VariablePlate Fixation Group
Mean (SD)
N = 36
IM Nail Group
Mean (SD)
N = 20
P-value

Follow up time, months.
(mean ± SD)
38.75 ± 6.8334.69 ± 7.730.06
Union time, months.
(mean ± SD)
4.24 ± 0.674.47 ± 0.600.976
CMS
(mean ± SD)
82.40 ± 16.8477.58 ± 12.960.246
DASH score
(mean ± SD)
17.46 ± 11.0520.86 ± 11.630.299
Complication rate
(mean ± SD)
13.8%10%0.097

CMS = Constant-Murley score; DASH = Disabilities of the Arm, Shoulder and Hand; SD = Standard Deviation.
All variables were analyzed with independent student t-test. p < 0.05 is considered significant.

Clinical function was assessed using the CMS and DASH scores. According to the CMS, 38.9% of patients (n = 14) in the plate group had excellent or good outcomes compared with 20% (n = 4) in the IM group. Satisfactory results were seen in 22.2% (n = 8) of patients in the plate group and 55% (n = 11) in the IM nail group. The mean CMS was superior in the plate fixation group (82.4 ± 16.84) than in the IM nail group (77.58 ± 12.96) with no significant statistical difference (p = 0.246). The mean DASH score was superior in the IM nail group (20.86 ± 11.63) than in the plate fixation group (17.46 ± 11.05) with no significant statistical difference (p = 0.299).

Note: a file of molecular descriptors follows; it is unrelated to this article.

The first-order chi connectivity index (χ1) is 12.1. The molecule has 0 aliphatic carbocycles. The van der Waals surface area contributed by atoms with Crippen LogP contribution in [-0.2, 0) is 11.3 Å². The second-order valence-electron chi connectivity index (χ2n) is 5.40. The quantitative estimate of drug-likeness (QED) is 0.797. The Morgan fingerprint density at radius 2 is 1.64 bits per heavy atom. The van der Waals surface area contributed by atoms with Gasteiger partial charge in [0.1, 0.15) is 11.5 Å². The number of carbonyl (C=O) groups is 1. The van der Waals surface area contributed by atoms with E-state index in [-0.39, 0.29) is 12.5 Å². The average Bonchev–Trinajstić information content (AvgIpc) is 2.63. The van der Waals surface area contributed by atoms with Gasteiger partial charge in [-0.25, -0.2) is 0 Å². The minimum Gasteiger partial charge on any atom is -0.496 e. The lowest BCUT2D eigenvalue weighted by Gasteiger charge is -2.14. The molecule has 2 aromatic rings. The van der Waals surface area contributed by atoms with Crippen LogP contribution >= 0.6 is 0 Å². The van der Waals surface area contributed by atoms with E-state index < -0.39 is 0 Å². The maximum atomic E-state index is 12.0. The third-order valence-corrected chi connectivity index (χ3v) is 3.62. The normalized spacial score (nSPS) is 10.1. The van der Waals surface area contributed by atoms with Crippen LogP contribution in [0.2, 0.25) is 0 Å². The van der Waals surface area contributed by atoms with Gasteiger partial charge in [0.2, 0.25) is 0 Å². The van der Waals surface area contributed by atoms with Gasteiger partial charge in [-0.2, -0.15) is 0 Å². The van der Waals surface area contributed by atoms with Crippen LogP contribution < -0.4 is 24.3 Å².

3.4. Complications

The complication rate for the series was 16.07% (9 of total 56 patients). Transient radial nerve palsy occurred in five patients treated with plate fixation; all cases resolved spontaneously within less than 6 months. Fracture of the distal humeral segment during IM nail placement was noted in two patients. The complication rate for plate fixation group (13.8%) was higher than IM nail group (10%) with no significant statistical difference (Table 3).

4. Discussion